Developing Therapies for Angelman Syndrome

Quick Overview

Developing therapies for Angelman syndrome is an ongoing process with multiple approaches being explored. These include antisense oligonucleotides (ASOs), AAV-mediated gene therapy, and CRISPR. ASOs work by preventing the collision between the antisense RNA and UBE3A, while AAV-mediated gene therapy delivers the UBE3A gene or stops the antisense RNA. CRISPR can cut the DNA and insert a stop sign or create a barrier to prevent the collision. Biomarkers are being used to measure the effectiveness of these therapies, and outcome measures are being developed to assess functional improvements. Clinical trials are being conducted, and families can participate by contacting clinics or registering in databases. The goal is to develop therapies that can benefit individuals with different genotypes of Angelman syndrome.

Welcome to the third night of the 2021 ASF Virtual Family Conference. Tonight, we have an exciting panel discussion on developing therapeutics for Angelman Syndrome. Our goal is to demystify the process and provide a foundational understanding of therapeutic development and clinical trials. We encourage you to ask questions and participate in the discussion.


Amanda Moore, the host of the conference, introduces the panelists: Liz Jalazo, clinic director at the Angelman Syndrome Foundation and parent of a child with Angelman Syndrome, Stormy Chamberlain, associate professor of genetics at the University of Connecticut, and Dr. Lynne Bird, professor of pediatrics and clinical geneticist at Rady Children’s Hospital in San Diego.

Understanding Angelman Syndrome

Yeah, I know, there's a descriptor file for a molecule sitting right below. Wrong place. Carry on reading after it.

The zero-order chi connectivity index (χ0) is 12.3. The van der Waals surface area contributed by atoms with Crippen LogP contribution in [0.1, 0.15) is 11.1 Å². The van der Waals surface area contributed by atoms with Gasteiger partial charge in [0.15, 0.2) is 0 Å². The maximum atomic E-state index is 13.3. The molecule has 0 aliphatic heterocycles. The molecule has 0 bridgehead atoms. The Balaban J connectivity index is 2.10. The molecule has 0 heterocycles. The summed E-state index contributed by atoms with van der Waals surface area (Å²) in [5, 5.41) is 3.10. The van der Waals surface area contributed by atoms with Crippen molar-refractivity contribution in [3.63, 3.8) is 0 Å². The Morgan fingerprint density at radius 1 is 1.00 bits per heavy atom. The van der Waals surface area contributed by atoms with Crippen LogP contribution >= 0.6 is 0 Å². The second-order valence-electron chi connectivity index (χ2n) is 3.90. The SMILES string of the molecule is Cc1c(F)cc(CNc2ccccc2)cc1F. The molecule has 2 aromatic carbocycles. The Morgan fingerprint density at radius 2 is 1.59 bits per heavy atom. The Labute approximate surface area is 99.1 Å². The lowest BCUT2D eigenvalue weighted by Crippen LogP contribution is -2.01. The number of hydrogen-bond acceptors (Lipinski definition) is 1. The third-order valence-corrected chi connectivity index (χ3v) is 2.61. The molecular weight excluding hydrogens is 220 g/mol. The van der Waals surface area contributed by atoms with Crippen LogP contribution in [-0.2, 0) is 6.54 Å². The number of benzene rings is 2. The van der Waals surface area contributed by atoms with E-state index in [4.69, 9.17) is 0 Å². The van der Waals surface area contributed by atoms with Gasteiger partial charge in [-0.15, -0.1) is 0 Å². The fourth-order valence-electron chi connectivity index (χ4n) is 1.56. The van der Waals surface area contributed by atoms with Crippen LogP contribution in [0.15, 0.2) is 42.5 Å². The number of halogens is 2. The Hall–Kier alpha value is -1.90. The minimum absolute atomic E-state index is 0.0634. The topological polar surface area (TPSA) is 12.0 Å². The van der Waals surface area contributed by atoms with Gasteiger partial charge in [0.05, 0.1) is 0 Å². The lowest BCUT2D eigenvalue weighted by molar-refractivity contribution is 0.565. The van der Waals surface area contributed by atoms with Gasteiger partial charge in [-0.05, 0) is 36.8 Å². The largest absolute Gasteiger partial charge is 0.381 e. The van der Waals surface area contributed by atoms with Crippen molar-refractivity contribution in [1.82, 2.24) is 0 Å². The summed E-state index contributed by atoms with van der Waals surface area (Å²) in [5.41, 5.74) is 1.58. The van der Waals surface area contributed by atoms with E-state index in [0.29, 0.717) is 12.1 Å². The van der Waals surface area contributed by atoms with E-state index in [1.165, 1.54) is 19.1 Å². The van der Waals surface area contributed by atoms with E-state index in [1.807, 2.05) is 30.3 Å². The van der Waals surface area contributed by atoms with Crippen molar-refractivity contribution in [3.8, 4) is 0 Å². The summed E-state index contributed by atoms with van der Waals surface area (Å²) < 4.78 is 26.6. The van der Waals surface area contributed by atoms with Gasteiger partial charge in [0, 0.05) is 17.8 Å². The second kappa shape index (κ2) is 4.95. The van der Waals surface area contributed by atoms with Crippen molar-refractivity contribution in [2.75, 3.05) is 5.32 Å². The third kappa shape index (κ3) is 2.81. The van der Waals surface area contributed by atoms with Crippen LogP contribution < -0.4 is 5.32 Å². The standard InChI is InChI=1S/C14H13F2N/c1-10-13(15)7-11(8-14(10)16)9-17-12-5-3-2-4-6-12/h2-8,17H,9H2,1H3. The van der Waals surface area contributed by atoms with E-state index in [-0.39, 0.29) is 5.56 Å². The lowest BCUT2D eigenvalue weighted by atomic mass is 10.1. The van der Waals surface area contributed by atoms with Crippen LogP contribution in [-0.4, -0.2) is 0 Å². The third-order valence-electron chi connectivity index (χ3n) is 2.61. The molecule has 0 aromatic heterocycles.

Stormy Chamberlain provides an overview of Angelman Syndrome, explaining that it is caused by the loss of the UBE3A gene in neurons. She discusses the role of UBE3A in labeling proteins for disposal and the different genetic mutations that can lead to Angelman Syndrome.

Therapeutic Approaches

Stormy Chamberlain explains the different therapeutic approaches being explored for Angelman Syndrome. She discusses antisense oligonucleotides (ASOs), which prevent the collision between the antisense RNA and UBE3A, and AAV-mediated gene therapy, which delivers the UBE3A gene or stops the antisense RNA. She also mentions the use of CRISPR technology to insert a stop sign in the DNA to prevent the production of antisense RNA.

Biomarkers and Outcome Measures

Liz Jalazo discusses the importance of biomarkers in evaluating the effectiveness of therapeutics for Angelman Syndrome. She explains that biomarkers can indicate whether the therapeutic is functioning and whether it is improving the condition of individuals with Angelman Syndrome. She also mentions the Angelman Biomarker and Outcome Measures Consortium, which aims to identify meaningful outcome measures and biomarkers in Angelman Syndrome.

Clinical Trials and Participation

The panelists address questions about clinical trials and participation. They explain the process of enrolling in a clinical trial and the importance of participating in natural history studies. They also discuss the potential for different therapeutic treatments to benefit individuals with different genotypes of Angelman Syndrome.

Future Developments

The panelists express their excitement about the progress being made in therapeutic development for Angelman Syndrome. They discuss the potential for improved delivery methods and the optimization of different therapeutic approaches. They emphasize the importance of continued research and collaboration in the field.


The panel discussion concludes with a reminder to visit the Angelman Syndrome Foundation website for more information on clinics and clinical trials. The panelists thank the audience for their participation and encourage them to stay engaged in the research and development of therapies for Angelman Syndrome.

Talk details

  • Title: Developing therapies for Angelman syndrome
  • Author(s): Stormy Chamberlain, Elizabeth Jalazo, Lynne Bird
  • Author(s)’ affiliation: University of Connecticut; UNC; Rady Children’s Hospital
  • Publication date: 2021-08-11
  • Collection: 2021 ASF Virtual Family Conference